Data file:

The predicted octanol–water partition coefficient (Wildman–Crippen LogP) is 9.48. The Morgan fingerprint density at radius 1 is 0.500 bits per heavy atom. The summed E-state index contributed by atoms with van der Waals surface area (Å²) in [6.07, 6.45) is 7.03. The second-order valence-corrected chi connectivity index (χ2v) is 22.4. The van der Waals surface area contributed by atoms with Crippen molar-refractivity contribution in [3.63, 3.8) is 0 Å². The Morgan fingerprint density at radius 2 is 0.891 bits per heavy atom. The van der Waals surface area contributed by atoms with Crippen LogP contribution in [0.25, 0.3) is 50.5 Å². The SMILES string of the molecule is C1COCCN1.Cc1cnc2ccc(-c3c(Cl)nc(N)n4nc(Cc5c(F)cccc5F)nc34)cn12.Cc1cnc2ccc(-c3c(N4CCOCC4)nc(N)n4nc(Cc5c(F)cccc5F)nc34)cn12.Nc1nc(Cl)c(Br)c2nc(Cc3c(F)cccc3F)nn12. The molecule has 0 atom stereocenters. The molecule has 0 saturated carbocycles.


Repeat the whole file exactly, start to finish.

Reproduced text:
The predicted octanol–water partition coefficient (Wildman–Crippen LogP) is 9.48. The Morgan fingerprint density at radius 1 is 0.500 bits per heavy atom. The summed E-state index contributed by atoms with van der Waals surface area (Å²) in [6.07, 6.45) is 7.03. The second-order valence-corrected chi connectivity index (χ2v) is 22.4. The van der Waals surface area contributed by atoms with Crippen molar-refractivity contribution in [3.63, 3.8) is 0 Å². The Morgan fingerprint density at radius 2 is 0.891 bits per heavy atom. The van der Waals surface area contributed by atoms with Crippen LogP contribution in [0.25, 0.3) is 50.5 Å². The SMILES string of the molecule is C1COCCN1.Cc1cnc2ccc(-c3c(Cl)nc(N)n4nc(Cc5c(F)cccc5F)nc34)cn12.Cc1cnc2ccc(-c3c(N4CCOCC4)nc(N)n4nc(Cc5c(F)cccc5F)nc34)cn12.Nc1nc(Cl)c(Br)c2nc(Cc3c(F)cccc3F)nn12. The molecule has 0 atom stereocenters. The molecule has 0 saturated carbocycles.